"Dyslexia is a combination of abilities and difficulties; the difficulties affect the learning process in aspects of literacy and sometimes numeracy. Coping with required reading is generally seen as the biggest challenge at Higher Education level due in part to difficulty in skimming and scanning written material. A student may also have an inability to express his/her ideas clearly in written form and in a style appropriate to the level of study. Marked and persistent weaknesses may be identified in working memory, speed of processing, sequencing skills, auditory and/or visual perception, spoken language and motor skills. Visuo-spatial skills, creative thinking and intuitive understanding are less likely to be impaired and indeed may be outstanding. Enabling or assistive technology is often found to be very beneficial." (SASC)



  • having to reread text in order to retain its meaning, such as including books, emails and reports
  • finding it challenging to break down and sound out unfamiliar words when reading
  • taking time to process what is being read and therefore reading becomes effortful
  • finding to put thoughts onto paper and producing work that flows well
  • spelling, grammar and punctuation difficulties
  • having to work so much harder than others to produce the same results

Some people report difficulties with text moving around the page, the letters looking blurry, eyes feeling tired, etc. This isn't dyslexia. This may be due to some visual difficulty even if a standard eyesight test has come back as 'normal'. If text distortion is experienced, it's advisable to find an optometrist before a dyslexia assessment is conducted.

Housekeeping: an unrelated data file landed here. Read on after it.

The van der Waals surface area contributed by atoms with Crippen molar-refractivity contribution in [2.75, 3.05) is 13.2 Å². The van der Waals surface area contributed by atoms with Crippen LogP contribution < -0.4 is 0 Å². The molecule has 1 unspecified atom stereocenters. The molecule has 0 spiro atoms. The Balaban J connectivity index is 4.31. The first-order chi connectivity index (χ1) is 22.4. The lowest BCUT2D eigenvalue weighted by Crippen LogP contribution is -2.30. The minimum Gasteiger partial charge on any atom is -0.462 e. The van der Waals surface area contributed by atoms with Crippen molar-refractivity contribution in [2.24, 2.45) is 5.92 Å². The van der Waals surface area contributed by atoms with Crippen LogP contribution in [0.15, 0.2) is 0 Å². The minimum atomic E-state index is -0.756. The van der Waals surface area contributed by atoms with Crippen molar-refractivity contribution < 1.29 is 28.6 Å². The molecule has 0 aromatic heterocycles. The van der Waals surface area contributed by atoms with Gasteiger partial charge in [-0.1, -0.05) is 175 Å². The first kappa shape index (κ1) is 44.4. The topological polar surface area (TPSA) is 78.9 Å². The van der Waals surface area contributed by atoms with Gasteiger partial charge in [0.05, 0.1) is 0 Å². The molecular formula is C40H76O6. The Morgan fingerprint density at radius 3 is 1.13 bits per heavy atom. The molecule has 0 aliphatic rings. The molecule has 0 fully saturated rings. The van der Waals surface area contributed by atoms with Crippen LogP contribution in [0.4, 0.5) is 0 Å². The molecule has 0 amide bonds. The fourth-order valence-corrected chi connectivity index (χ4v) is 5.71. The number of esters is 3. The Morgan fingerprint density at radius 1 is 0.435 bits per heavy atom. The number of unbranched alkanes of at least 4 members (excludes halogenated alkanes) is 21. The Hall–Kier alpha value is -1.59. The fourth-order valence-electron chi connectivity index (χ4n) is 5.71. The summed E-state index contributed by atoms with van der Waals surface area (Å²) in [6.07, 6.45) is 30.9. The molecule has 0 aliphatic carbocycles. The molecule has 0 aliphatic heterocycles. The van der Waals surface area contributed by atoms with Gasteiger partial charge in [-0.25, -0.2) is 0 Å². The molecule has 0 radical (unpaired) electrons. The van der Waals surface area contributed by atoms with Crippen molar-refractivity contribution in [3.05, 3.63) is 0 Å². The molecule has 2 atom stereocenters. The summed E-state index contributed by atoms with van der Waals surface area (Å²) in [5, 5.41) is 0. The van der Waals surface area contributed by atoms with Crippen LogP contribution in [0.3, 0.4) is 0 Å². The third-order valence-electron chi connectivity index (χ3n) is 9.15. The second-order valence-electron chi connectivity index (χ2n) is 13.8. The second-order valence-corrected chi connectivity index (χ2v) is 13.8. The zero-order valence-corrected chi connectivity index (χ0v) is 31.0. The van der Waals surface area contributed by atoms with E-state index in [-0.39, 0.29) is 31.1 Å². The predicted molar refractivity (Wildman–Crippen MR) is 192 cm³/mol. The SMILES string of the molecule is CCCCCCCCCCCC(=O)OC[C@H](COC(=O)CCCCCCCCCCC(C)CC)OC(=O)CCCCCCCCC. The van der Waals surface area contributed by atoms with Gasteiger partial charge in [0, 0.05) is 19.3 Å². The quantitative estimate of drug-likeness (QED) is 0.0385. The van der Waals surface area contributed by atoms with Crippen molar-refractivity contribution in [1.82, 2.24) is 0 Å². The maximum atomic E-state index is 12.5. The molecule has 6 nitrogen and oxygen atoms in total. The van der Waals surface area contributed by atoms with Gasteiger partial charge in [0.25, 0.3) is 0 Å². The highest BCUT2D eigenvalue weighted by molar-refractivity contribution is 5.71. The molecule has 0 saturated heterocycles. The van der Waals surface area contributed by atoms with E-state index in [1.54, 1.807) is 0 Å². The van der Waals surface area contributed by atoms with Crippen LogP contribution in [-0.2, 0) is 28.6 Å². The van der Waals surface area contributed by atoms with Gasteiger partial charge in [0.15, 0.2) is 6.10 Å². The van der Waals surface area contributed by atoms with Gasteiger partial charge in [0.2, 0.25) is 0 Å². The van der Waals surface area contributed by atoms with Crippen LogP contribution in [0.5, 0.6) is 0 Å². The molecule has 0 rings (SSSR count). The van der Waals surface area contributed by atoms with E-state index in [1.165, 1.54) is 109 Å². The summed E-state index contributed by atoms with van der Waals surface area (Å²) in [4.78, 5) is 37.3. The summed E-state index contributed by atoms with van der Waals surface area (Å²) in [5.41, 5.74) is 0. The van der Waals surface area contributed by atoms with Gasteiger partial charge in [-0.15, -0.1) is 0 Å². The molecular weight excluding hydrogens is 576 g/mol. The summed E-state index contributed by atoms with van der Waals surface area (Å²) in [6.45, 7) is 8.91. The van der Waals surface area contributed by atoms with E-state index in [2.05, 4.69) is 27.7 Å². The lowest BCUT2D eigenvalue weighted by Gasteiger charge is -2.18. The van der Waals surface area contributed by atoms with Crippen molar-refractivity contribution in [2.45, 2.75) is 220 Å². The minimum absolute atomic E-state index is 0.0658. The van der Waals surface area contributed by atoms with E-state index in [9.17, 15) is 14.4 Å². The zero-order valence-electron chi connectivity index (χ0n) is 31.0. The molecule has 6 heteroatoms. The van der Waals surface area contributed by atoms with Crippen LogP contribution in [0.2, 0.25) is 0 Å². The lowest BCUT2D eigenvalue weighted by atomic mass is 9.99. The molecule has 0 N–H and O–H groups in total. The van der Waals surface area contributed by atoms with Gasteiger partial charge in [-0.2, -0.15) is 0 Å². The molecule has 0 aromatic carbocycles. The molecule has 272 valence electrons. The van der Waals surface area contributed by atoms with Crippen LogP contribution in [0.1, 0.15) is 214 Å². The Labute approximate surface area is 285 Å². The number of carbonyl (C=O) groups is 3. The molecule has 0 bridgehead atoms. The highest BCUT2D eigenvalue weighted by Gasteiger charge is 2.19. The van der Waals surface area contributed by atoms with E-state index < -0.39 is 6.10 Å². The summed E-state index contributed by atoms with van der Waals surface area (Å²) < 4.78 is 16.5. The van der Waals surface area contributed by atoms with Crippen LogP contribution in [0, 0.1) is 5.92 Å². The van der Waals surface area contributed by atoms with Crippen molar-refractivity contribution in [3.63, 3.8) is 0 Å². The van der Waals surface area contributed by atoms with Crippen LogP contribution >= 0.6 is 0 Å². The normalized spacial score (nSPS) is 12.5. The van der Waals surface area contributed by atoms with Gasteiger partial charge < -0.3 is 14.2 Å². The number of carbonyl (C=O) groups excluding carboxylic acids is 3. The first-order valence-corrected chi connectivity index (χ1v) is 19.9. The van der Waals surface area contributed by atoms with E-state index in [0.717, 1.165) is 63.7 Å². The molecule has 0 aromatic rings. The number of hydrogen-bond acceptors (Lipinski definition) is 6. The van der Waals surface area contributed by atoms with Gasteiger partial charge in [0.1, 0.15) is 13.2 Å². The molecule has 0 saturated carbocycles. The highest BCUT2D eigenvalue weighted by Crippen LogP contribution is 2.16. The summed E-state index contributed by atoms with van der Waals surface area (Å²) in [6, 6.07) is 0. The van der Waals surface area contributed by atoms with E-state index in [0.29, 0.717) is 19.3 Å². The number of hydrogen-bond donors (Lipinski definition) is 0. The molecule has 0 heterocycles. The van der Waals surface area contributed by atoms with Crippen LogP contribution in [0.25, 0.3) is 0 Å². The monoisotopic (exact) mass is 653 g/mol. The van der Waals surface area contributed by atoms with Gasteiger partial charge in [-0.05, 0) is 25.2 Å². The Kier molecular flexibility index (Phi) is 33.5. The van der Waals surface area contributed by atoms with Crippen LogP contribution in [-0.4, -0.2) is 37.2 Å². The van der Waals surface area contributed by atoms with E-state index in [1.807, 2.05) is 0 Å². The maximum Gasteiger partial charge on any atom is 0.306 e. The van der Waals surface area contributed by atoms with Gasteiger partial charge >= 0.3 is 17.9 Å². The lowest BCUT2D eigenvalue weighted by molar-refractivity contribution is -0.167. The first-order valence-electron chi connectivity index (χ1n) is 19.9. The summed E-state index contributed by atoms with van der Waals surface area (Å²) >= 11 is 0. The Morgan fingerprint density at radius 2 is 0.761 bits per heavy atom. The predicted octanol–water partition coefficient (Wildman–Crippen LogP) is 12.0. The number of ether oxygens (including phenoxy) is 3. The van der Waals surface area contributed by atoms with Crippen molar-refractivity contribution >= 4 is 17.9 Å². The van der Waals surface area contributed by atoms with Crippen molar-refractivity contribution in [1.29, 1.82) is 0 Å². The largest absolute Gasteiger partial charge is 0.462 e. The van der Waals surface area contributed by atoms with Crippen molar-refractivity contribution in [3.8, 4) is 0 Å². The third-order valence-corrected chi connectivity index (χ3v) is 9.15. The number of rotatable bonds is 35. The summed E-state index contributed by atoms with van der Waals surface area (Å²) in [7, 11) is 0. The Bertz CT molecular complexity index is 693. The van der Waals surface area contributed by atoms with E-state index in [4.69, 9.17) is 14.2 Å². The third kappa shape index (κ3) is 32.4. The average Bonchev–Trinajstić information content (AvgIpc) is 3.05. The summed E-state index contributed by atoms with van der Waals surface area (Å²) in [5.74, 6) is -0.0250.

It can be helpful to know that having a specific learning difficulty doesn't mean that you can't achieve your goals. Indeed, many people with SpLDs have careers that play to their strengths which might include creativity, lateral thinking, being empathetic, etc. Over the years, I've assessed many artists, architects, entrepreneurs, engineers, vets, headteachers, nurses, GPs, A&E consultants, psychiatrists, an international human rights lawyer, a high profile comedian, a GB Olympian and a very famous YouTuber.


Here are names of just some famous people with dyslexia who haven't let their difficulties hold them back:                                             

Film, television and music: Steven Spielberg, Walt Disney, Mollie King (from the Saturdays), Noel Gallagher, Keira Knightley, Orlando Bloom, Kara Tointon, Joss Stone, Dustin Hoffman, Whoopi Goldberg, Harrison Ford, John Lennon, Robbie Williams, Cher

Authors and poets: Hans Christian Anderson, Agatha Christie, Benjamin Zephaniah, Liz Pichon (Tom Gates books), Dav Pilkey (Captain Underpants books) 

Architects and artists: Richard Rogers (architect of the Millennium Dome), Leonardo Da Vinci, Picasso, Rodin, Andy Warhol

Successful business people: Bill Gates (Microsoft Chairman), Steve Jobs (founder of Apple), Richard Branson. William Hewlett 

Chefs: Marco Pierre White, Jamie Oliver

Others: Prince Harry, Sir Steven Redgrave, Holly Willoughby, Maggie Aderin-Pocock (amazing astrophysicist whose highly inspirational video about her dyslexia can easily be found online)